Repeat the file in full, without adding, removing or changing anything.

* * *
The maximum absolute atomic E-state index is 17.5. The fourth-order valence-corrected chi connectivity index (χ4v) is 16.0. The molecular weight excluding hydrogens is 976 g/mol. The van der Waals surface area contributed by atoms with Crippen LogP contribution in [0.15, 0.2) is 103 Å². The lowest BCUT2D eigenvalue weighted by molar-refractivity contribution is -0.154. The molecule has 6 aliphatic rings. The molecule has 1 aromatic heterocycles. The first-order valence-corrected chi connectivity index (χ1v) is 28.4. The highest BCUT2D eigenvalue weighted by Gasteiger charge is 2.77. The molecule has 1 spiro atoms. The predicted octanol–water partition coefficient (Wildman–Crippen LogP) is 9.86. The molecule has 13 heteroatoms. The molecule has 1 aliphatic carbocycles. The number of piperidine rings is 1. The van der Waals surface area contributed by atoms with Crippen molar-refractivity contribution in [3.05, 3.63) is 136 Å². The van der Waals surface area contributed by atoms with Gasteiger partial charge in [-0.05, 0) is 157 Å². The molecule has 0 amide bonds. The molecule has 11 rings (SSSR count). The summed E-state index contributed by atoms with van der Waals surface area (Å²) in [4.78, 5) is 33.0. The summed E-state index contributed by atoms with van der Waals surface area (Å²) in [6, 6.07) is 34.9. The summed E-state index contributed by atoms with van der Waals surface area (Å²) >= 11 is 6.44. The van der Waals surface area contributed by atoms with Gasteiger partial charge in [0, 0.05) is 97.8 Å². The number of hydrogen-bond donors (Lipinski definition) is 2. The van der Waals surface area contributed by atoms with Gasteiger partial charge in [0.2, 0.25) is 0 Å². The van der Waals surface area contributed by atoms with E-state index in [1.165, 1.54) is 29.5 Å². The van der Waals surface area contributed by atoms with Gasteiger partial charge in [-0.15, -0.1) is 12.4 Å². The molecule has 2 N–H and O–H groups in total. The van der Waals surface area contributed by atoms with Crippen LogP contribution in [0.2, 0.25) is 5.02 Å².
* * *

The maximum absolute atomic E-state index is 17.5. The fourth-order valence-corrected chi connectivity index (χ4v) is 16.0. The molecular weight excluding hydrogens is 976 g/mol. The van der Waals surface area contributed by atoms with Crippen LogP contribution in [0.15, 0.2) is 103 Å². The lowest BCUT2D eigenvalue weighted by molar-refractivity contribution is -0.154. The molecule has 6 aliphatic rings. The molecule has 1 aromatic heterocycles. The first-order valence-corrected chi connectivity index (χ1v) is 28.4. The highest BCUT2D eigenvalue weighted by Gasteiger charge is 2.77. The molecule has 1 spiro atoms. The predicted octanol–water partition coefficient (Wildman–Crippen LogP) is 9.86. The molecule has 13 heteroatoms. The molecule has 1 aliphatic carbocycles. The number of piperidine rings is 1. The van der Waals surface area contributed by atoms with Crippen molar-refractivity contribution in [3.05, 3.63) is 136 Å². The van der Waals surface area contributed by atoms with Gasteiger partial charge in [-0.05, 0) is 157 Å². The molecule has 0 amide bonds. The molecule has 11 rings (SSSR count). The summed E-state index contributed by atoms with van der Waals surface area (Å²) in [4.78, 5) is 33.0. The summed E-state index contributed by atoms with van der Waals surface area (Å²) in [6, 6.07) is 34.9. The summed E-state index contributed by atoms with van der Waals surface area (Å²) >= 11 is 6.44. The van der Waals surface area contributed by atoms with Gasteiger partial charge in [0, 0.05) is 97.8 Å². The number of hydrogen-bond donors (Lipinski definition) is 2. The van der Waals surface area contributed by atoms with Gasteiger partial charge in [0.2, 0.25) is 0 Å². The van der Waals surface area contributed by atoms with E-state index in [1.165, 1.54) is 29.5 Å². The van der Waals surface area contributed by atoms with Gasteiger partial charge in [-0.15, -0.1) is 12.4 Å². The molecule has 2 N–H and O–H groups in total. The van der Waals surface area contributed by atoms with Crippen LogP contribution in [0.2, 0.25) is 5.02 Å².